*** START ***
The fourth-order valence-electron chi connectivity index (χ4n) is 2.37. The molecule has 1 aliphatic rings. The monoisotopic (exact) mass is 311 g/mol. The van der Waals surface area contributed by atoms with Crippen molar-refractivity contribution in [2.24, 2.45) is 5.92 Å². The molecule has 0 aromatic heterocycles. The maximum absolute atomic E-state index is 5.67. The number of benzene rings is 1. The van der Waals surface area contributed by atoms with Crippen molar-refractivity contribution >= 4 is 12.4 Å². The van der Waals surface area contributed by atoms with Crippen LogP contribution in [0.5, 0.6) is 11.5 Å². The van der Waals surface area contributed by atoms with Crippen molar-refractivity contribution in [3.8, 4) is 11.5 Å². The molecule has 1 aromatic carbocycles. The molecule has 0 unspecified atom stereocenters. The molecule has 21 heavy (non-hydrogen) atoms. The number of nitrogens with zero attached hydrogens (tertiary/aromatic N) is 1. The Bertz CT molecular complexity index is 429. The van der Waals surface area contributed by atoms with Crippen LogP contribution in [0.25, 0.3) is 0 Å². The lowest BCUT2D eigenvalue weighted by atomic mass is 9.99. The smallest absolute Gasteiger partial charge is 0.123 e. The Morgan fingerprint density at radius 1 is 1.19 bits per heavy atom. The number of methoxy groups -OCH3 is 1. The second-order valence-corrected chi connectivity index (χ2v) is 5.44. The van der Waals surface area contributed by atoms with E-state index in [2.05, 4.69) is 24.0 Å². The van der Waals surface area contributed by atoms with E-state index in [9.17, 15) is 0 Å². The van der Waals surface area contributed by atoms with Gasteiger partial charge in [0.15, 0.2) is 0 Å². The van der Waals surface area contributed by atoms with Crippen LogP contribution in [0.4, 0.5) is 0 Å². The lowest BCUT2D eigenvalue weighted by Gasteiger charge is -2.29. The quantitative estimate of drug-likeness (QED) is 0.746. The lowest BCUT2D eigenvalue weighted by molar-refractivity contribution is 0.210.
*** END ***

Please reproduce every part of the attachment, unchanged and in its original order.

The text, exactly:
The fourth-order valence-electron chi connectivity index (χ4n) is 2.37. The molecule has 1 aliphatic rings. The monoisotopic (exact) mass is 311 g/mol. The van der Waals surface area contributed by atoms with Crippen molar-refractivity contribution in [2.24, 2.45) is 5.92 Å². The molecule has 0 aromatic heterocycles. The maximum absolute atomic E-state index is 5.67. The number of benzene rings is 1. The van der Waals surface area contributed by atoms with Crippen molar-refractivity contribution >= 4 is 12.4 Å². The van der Waals surface area contributed by atoms with Crippen LogP contribution in [0.5, 0.6) is 11.5 Å². The van der Waals surface area contributed by atoms with Crippen molar-refractivity contribution in [3.8, 4) is 11.5 Å². The molecule has 1 aromatic carbocycles. The molecule has 0 unspecified atom stereocenters. The molecule has 21 heavy (non-hydrogen) atoms. The number of nitrogens with zero attached hydrogens (tertiary/aromatic N) is 1. The Bertz CT molecular complexity index is 429. The van der Waals surface area contributed by atoms with Crippen LogP contribution in [0.25, 0.3) is 0 Å². The lowest BCUT2D eigenvalue weighted by atomic mass is 9.99. The smallest absolute Gasteiger partial charge is 0.123 e. The Morgan fingerprint density at radius 1 is 1.19 bits per heavy atom. The number of methoxy groups -OCH3 is 1. The second-order valence-corrected chi connectivity index (χ2v) is 5.44. The van der Waals surface area contributed by atoms with E-state index in [2.05, 4.69) is 24.0 Å². The van der Waals surface area contributed by atoms with E-state index in [9.17, 15) is 0 Å². The van der Waals surface area contributed by atoms with Gasteiger partial charge in [0.15, 0.2) is 0 Å². The van der Waals surface area contributed by atoms with Crippen LogP contribution in [0.4, 0.5) is 0 Å². The lowest BCUT2D eigenvalue weighted by Gasteiger charge is -2.29. The quantitative estimate of drug-likeness (QED) is 0.746. The lowest BCUT2D eigenvalue weighted by molar-refractivity contribution is 0.210.